Wednesday, May 23 , 2018, 6:15 pm | Overcast 62º

 
 
 
 

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Advice

Captain’s Log: Boater Safety Education Is a Gift of Life

Gifts this festive season will include boats, kayaks, jet skis, standup paddleboards and other forms of personal water craft (PWCs), all of which help get people out on the water, engaging in some exercise and enjoying nature.

I’m all for it because I really love to see folks on the water and focused on nature rather than sitting or standing staring intently into the depths of their iThings.

The gift of boater safety education would be an equally great gift to accompany a new vessel of any size or shape.

It would be unwise at best to buy a person their first car and send them out on the road without any driver’s education, without any DMV testing and without time spend with a daring relative who teaches the person to drive.

It is equally unwise to gift a water craft and send the new owner out on the water without any training regarding boating safety and the rules of the road which clearly define vessel rights of way on the water.

I am a firm believer in the value of boater education and I strongly feel that it should be necessary to show proof of successful training before a person is allowed to operate a boat or PWC.

As more boaters and PWC operators become educated about safety on the water and rules of the road such as rights of way, people will hopefully have fewer harrowing experiences and derive more enjoyment from their boating experiences. We are as yet nowhere near that point, I’m sad to report.

The reality is that it is far too common to have to relinquish my right of way on the water because another boater or PWC operator is uneducated and clueless about the rules of vessel interactions.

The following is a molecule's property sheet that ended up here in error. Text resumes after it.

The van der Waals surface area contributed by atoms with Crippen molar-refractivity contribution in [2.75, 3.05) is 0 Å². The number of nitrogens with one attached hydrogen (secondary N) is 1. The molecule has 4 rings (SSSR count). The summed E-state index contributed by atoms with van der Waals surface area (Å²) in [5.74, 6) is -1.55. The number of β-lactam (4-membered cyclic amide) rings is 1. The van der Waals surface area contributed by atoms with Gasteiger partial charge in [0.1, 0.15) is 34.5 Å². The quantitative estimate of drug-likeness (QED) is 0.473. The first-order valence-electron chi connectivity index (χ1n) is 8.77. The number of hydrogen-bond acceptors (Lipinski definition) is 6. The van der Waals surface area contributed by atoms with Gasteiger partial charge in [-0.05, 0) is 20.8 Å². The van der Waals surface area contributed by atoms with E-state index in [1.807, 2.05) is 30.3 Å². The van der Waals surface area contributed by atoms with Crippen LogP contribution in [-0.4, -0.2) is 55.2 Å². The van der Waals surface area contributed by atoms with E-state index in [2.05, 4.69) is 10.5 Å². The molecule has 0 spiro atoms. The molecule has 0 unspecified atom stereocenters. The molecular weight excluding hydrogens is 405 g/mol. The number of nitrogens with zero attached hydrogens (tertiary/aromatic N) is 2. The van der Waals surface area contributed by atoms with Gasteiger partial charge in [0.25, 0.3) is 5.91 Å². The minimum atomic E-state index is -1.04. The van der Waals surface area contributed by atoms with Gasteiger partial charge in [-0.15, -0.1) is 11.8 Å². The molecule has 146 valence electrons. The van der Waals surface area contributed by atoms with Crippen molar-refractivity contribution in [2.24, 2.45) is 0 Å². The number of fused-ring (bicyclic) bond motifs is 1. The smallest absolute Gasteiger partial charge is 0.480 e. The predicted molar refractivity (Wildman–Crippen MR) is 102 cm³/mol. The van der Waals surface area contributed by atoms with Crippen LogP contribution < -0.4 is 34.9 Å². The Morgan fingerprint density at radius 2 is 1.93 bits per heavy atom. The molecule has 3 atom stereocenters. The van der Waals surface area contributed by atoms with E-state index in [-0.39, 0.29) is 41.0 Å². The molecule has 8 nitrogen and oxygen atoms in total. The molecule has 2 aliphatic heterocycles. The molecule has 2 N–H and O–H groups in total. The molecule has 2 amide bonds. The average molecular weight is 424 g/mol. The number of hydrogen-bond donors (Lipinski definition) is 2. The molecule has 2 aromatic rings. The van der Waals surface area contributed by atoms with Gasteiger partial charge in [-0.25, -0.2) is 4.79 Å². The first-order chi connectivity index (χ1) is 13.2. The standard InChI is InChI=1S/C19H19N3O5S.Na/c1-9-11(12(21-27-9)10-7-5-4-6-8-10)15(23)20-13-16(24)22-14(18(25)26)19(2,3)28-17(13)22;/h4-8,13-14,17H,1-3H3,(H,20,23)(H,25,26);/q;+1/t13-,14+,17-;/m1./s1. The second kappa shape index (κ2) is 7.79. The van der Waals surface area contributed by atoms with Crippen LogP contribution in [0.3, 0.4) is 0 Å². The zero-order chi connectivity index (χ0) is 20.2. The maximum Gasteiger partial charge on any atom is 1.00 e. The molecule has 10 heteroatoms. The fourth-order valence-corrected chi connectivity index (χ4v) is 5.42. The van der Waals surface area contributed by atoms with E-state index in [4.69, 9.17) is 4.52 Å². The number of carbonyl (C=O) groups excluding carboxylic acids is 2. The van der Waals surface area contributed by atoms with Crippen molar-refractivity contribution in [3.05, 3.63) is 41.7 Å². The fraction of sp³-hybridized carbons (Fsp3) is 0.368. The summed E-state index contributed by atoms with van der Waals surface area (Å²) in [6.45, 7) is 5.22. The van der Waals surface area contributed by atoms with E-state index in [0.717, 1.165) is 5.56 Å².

Situations become dangerous when a third and perhaps a fourth, fifth or more boat or PWC sets a course and speed that interferes with the rights of way of other vessels.

When the boat with the right of way is forced to alter course and speed to avoid a collision, a chain of events involving multiple vessels can quickly grow out of control.

Add to that the curious habit of casual kayakers and standup paddleboards to never look behind them or to turn, without looking, directly into the path of oncoming larger boats which must stay in the channel and we have a recipe for disaster.

Education and training would prevent some of these problems. The entrance and main channel in Santa Barbara Harbor is a classic example because when the weather is nice, it jams up with PWCs.

Boats have to navigate within the confines of the channel, yet people in PWCs meander all over the place, creating potentially dangerous incidents by leaving boaters without a safe course of action.

To try to help, the Waterfront Department put up signs throughout the harbor, informing people to keep PWCs out of the main channel, but those signs are not working.

What is needed is adult supervision in the form of uniformed Harbor Patrol officers in Harbor Patrol vessels working the main channel and harbor entrance to enforce the safety rules and to direct traffic.

I really don’t want to see deaths prove the need for this, yet I sadly believe that we are running such a risk.  

Thankfully, boater education is easy to find and fun to work through. The feeling of accomplishment and the comfort that comes from knowing the right thing to do (and not do) on the water makes the effort and expense a blessing.

If you are one who is gifting a boat or PWC, bless you, but please also give the gift of a safe boating course with the Sail and Power Squadron or Coast Guard Auxiliary.

You might just save lives.

— Capt. David Bacon operates WaveWalker Charters and is president of SOFTIN Inc., a nonprofit organization providing seafaring opportunities for those in need. Visit softininc.blogspot.com to learn more about the organization and how you can help. Click here to read previous columns. The opinions expressed are his own.

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